The roiling emulsion and nitrate degradation often overwhelms the image and transforms what may have been a banal scene of nuns dealing with their students or a boxer fighting an opponent or a Geisha sitting in her chambers into something far more urgent. Some scenes last only seconds; some last longer, but not one ever comes to fruition, their modest ambitions swallowed up in a morass of film decay.

Compared to Decasia, some of Morrison’s other feature length works, including The Miners’ Hymns (2011) and The Great Flood (2013), can seem a little repetitive and thematically heavy-handed in their examinations of disaffected or displaced communities. Nevertheless, this collection of 16 works is a treasure trove of artfully assembled found footage and fascinating experimental works.

The 1080p, 1.33:1 transfer of Decasia offers a tactile, film-like experience that the other films’ DVD discs can’t quite replicate, but most of the films look just fine in these standard-def, 1.33:1 presentations.

There are no on-disc extras, but the set does include a booklet with several essays and an interview with Morrison.

On a scale of Excellent, Good, Fair and Poor, Icarus Films’ Bill Morrison: Collected Works rates:

The Films (out of ****): ***
Film Elements Sourced: ***
Video Transfer: ***
Audio: **1/2
New Extra Features: 1/2
Extra Features Overall: 1/2
Icarus Films / 1996-2013 / Black and white/Color / $49.98

 

Two by Ken Loach: Riff-Raff (1991) and Raining Stones (1993)

Ken LoachYou generally know what you’re going to get when you sit down with a film by Ken Loach, perhaps the premier chronicler of English working class life. Twilight Time collects two of the filmmaker’s advocacy dramas in a fairly unlikely Blu-ray set that is nonetheless quite welcome.

Both Riff-Raff and Raining Stones are shaggy tales about people for whom desperate situations are depressingly ordinary, and both are filled with broadsides both direct and indirect against a British social climate still reeling from the influence of Margaret Thatcher.

Riff-Raff has some shades of conventionality as it documents the fits and starts of the relationship between construction worker Stevie (Robert Carlyle in his first major role) and aspiring singer Susan (Emer McCourt), but the film works better when it sets its sights broader. Scenes of Stevie’s construction crew working in unsafe conditions on luxury apartments have the kind of unassuming naturalism that sets Loach’s best work apart.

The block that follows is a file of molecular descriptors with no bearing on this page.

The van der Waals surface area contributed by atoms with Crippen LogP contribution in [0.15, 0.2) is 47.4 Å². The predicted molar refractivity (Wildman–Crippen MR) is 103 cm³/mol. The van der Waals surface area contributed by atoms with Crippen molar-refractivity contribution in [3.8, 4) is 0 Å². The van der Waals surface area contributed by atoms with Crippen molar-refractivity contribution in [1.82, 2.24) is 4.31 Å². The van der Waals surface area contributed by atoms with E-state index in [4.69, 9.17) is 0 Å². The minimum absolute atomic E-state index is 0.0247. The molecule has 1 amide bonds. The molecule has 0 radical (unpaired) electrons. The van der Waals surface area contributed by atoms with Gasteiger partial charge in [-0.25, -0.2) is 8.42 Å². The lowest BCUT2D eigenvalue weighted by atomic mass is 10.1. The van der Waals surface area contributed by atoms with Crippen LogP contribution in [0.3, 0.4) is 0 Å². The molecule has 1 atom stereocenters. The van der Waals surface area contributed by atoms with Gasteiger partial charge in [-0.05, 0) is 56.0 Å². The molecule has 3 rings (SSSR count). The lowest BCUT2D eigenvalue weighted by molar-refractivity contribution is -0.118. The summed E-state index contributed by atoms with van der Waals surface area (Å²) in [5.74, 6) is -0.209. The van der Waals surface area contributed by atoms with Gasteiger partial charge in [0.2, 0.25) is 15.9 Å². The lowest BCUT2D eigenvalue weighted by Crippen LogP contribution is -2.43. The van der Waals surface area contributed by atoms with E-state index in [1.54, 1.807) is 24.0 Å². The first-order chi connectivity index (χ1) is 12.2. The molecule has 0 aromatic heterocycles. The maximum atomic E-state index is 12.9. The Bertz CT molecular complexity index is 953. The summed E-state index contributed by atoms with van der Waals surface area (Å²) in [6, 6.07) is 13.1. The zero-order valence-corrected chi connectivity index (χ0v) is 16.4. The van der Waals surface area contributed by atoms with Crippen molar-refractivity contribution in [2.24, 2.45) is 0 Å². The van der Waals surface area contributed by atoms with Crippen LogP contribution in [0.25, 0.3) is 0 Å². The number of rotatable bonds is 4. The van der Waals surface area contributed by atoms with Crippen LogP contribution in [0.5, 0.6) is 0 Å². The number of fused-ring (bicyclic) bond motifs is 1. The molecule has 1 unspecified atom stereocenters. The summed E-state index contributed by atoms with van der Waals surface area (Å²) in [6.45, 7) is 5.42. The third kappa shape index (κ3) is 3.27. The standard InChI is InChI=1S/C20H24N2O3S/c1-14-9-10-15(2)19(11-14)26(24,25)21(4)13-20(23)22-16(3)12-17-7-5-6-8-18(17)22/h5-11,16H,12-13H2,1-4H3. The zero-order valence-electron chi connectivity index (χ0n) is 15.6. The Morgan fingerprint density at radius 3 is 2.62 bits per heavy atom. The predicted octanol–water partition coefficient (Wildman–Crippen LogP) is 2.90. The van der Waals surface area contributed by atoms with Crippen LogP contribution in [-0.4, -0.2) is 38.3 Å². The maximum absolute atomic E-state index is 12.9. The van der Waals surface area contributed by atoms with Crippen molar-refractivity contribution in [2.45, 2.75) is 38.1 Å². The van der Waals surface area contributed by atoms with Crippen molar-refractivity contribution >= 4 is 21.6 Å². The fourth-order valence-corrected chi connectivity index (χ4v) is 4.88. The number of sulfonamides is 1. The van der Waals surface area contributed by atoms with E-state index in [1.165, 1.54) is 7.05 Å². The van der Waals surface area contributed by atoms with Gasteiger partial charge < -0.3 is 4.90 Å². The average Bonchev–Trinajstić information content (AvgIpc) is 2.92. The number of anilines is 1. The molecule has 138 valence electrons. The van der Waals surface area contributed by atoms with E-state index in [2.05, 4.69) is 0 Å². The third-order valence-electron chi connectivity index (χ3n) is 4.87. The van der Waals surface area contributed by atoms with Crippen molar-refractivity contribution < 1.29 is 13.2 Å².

Raining Stones keeps the focus on the personal, presenting the economic plight of Bob (Bruce Jones) as emblematic of an entire social stratum. A proud Catholic, Bob is determined to raise the funds to buy his daughter a new dress for her first communion, despite his unemployment and precarious financial state. He takes on a series of demeaning and morally dubious jobs in an attempt to make some money, but his desperate choices could end up costing his family a lot more.

Neither of these films coalesces into an entirely satisfying whole, but Loach’s blend of unvarnished character sketches, didacticism and slapstick comedy (misplaced ashes in Riff-Raff; difficulty slaughtering a sheep in Raining Stones) certainly makes for something interesting.

Twilight Time offers up both films on a single disc. Riff-Raff has a 1080p, 1.33:1 transfer, while Raining Stones is 1080p and 1.66:1. The 16mm source of Riff-Raff naturally gives it a rougher, grainier look, but clarity and detail are pretty solid. Raining Stones looks excellent, with nice levels of fine detail, despite the fairly drab nature of Loach’s imagery.

The respective DTS-HD mono and 2.0 tracks are both fine, clean, dialogue-heavy tracks, but unfortunately Twilight Time’s lack of subtitles is disappointing given the variety of dialects and accents, some of which are quite difficult to understand to the untrained ear.

The only extras are isolated music and effects tracks and a booklet with an essay by Julie Kirgo.

On a scale of Excellent, Good, Fair and Poor, Twilight Time’s Two by Ken Loach Blu-ray rates:

The Films (out of ****): **1/2
Film Elements Sourced: ***
Video Transfer: ***
Audio: **1/2
New Extra Features: 1/2
Extra Features Overall: 1/2
Twilight Time / 1991 and 1992 / Color / 1.33:1 and 1.66:1 / 96 min and 91 min / $29.95

 

Dusty Somers is a Seattle-based writer and editor who splits his critical ambitions between writing Blu-ray & DVD reviews and theater criticism. He’s a member of the Online Film Critics Society and Seattle Theater Writers.